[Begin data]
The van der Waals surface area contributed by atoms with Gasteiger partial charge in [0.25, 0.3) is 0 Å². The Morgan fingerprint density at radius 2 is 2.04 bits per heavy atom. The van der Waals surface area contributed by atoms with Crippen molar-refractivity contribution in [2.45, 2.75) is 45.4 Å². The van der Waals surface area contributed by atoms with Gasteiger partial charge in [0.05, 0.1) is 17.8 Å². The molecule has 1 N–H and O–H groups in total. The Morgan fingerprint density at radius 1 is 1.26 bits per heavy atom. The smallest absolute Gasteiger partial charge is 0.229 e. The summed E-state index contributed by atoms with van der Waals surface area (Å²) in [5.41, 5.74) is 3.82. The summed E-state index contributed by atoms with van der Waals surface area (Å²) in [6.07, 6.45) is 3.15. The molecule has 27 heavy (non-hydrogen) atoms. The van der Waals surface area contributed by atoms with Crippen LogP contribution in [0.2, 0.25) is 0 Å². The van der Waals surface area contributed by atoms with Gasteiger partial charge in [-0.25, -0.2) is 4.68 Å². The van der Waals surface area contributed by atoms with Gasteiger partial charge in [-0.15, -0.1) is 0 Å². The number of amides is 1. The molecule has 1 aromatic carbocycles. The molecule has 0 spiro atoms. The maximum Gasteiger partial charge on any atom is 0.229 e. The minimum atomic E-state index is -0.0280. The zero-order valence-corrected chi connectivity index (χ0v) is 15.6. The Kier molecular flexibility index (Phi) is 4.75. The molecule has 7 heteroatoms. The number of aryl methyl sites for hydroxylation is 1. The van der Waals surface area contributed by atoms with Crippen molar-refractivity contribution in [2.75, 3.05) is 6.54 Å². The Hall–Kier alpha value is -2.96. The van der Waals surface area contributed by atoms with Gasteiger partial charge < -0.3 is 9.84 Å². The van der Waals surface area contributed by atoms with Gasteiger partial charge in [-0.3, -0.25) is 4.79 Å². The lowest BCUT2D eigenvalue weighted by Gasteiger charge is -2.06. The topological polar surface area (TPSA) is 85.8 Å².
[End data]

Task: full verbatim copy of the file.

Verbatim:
The van der Waals surface area contributed by atoms with Gasteiger partial charge in [0.25, 0.3) is 0 Å². The Morgan fingerprint density at radius 2 is 2.04 bits per heavy atom. The van der Waals surface area contributed by atoms with Crippen molar-refractivity contribution in [2.45, 2.75) is 45.4 Å². The van der Waals surface area contributed by atoms with Gasteiger partial charge in [0.05, 0.1) is 17.8 Å². The molecule has 1 N–H and O–H groups in total. The Morgan fingerprint density at radius 1 is 1.26 bits per heavy atom. The smallest absolute Gasteiger partial charge is 0.229 e. The summed E-state index contributed by atoms with van der Waals surface area (Å²) in [5.41, 5.74) is 3.82. The summed E-state index contributed by atoms with van der Waals surface area (Å²) in [6.07, 6.45) is 3.15. The molecule has 27 heavy (non-hydrogen) atoms. The van der Waals surface area contributed by atoms with Crippen LogP contribution in [0.2, 0.25) is 0 Å². The van der Waals surface area contributed by atoms with Gasteiger partial charge in [-0.25, -0.2) is 4.68 Å². The van der Waals surface area contributed by atoms with Gasteiger partial charge in [-0.15, -0.1) is 0 Å². The number of amides is 1. The molecule has 1 aromatic carbocycles. The molecule has 0 spiro atoms. The maximum Gasteiger partial charge on any atom is 0.229 e. The minimum atomic E-state index is -0.0280. The zero-order valence-corrected chi connectivity index (χ0v) is 15.6. The Kier molecular flexibility index (Phi) is 4.75. The molecule has 7 heteroatoms. The number of aryl methyl sites for hydroxylation is 1. The van der Waals surface area contributed by atoms with Crippen molar-refractivity contribution in [2.75, 3.05) is 6.54 Å². The Hall–Kier alpha value is -2.96. The van der Waals surface area contributed by atoms with Gasteiger partial charge < -0.3 is 9.84 Å². The van der Waals surface area contributed by atoms with Gasteiger partial charge in [-0.3, -0.25) is 4.79 Å². The lowest BCUT2D eigenvalue weighted by Gasteiger charge is -2.06. The topological polar surface area (TPSA) is 85.8 Å².